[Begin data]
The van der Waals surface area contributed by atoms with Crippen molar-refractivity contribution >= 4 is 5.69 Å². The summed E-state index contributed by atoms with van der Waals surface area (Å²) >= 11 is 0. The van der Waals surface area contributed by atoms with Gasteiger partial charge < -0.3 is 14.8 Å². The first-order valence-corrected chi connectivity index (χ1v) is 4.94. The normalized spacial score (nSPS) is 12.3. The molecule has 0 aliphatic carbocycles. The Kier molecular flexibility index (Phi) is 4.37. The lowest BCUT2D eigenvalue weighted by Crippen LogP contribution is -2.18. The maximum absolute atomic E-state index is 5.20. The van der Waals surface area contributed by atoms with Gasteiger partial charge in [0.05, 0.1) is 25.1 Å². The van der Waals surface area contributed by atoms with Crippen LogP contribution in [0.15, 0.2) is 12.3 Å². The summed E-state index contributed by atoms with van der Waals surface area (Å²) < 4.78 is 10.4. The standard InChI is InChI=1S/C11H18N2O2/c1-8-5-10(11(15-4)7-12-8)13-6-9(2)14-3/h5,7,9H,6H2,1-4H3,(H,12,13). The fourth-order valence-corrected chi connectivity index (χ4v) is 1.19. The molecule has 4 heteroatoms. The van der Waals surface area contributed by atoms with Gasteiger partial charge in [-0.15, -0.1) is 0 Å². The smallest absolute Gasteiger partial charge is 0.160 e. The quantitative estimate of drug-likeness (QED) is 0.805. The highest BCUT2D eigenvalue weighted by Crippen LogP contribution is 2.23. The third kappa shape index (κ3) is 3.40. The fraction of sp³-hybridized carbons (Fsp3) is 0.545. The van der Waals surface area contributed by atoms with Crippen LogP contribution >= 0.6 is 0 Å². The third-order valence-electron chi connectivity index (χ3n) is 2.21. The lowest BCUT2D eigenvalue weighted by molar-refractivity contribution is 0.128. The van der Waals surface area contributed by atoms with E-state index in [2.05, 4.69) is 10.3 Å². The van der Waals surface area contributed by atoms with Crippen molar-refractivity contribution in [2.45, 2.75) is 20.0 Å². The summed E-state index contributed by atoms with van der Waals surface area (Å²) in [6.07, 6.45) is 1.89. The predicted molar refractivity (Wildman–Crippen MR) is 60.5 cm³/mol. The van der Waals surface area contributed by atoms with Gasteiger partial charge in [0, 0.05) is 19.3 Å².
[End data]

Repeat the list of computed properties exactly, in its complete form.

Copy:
The van der Waals surface area contributed by atoms with Crippen molar-refractivity contribution >= 4 is 5.69 Å². The summed E-state index contributed by atoms with van der Waals surface area (Å²) >= 11 is 0. The van der Waals surface area contributed by atoms with Gasteiger partial charge < -0.3 is 14.8 Å². The first-order valence-corrected chi connectivity index (χ1v) is 4.94. The normalized spacial score (nSPS) is 12.3. The molecule has 0 aliphatic carbocycles. The Kier molecular flexibility index (Phi) is 4.37. The lowest BCUT2D eigenvalue weighted by Crippen LogP contribution is -2.18. The maximum absolute atomic E-state index is 5.20. The van der Waals surface area contributed by atoms with Gasteiger partial charge in [0.05, 0.1) is 25.1 Å². The van der Waals surface area contributed by atoms with Crippen LogP contribution in [0.15, 0.2) is 12.3 Å². The summed E-state index contributed by atoms with van der Waals surface area (Å²) < 4.78 is 10.4. The standard InChI is InChI=1S/C11H18N2O2/c1-8-5-10(11(15-4)7-12-8)13-6-9(2)14-3/h5,7,9H,6H2,1-4H3,(H,12,13). The fourth-order valence-corrected chi connectivity index (χ4v) is 1.19. The molecule has 4 heteroatoms. The van der Waals surface area contributed by atoms with Gasteiger partial charge in [-0.15, -0.1) is 0 Å². The smallest absolute Gasteiger partial charge is 0.160 e. The quantitative estimate of drug-likeness (QED) is 0.805. The highest BCUT2D eigenvalue weighted by Crippen LogP contribution is 2.23. The third kappa shape index (κ3) is 3.40. The fraction of sp³-hybridized carbons (Fsp3) is 0.545. The van der Waals surface area contributed by atoms with Crippen LogP contribution >= 0.6 is 0 Å². The third-order valence-electron chi connectivity index (χ3n) is 2.21. The lowest BCUT2D eigenvalue weighted by molar-refractivity contribution is 0.128. The van der Waals surface area contributed by atoms with E-state index in [2.05, 4.69) is 10.3 Å². The van der Waals surface area contributed by atoms with Crippen molar-refractivity contribution in [2.45, 2.75) is 20.0 Å². The summed E-state index contributed by atoms with van der Waals surface area (Å²) in [6.07, 6.45) is 1.89. The predicted molar refractivity (Wildman–Crippen MR) is 60.5 cm³/mol. The van der Waals surface area contributed by atoms with Gasteiger partial charge in [0, 0.05) is 19.3 Å².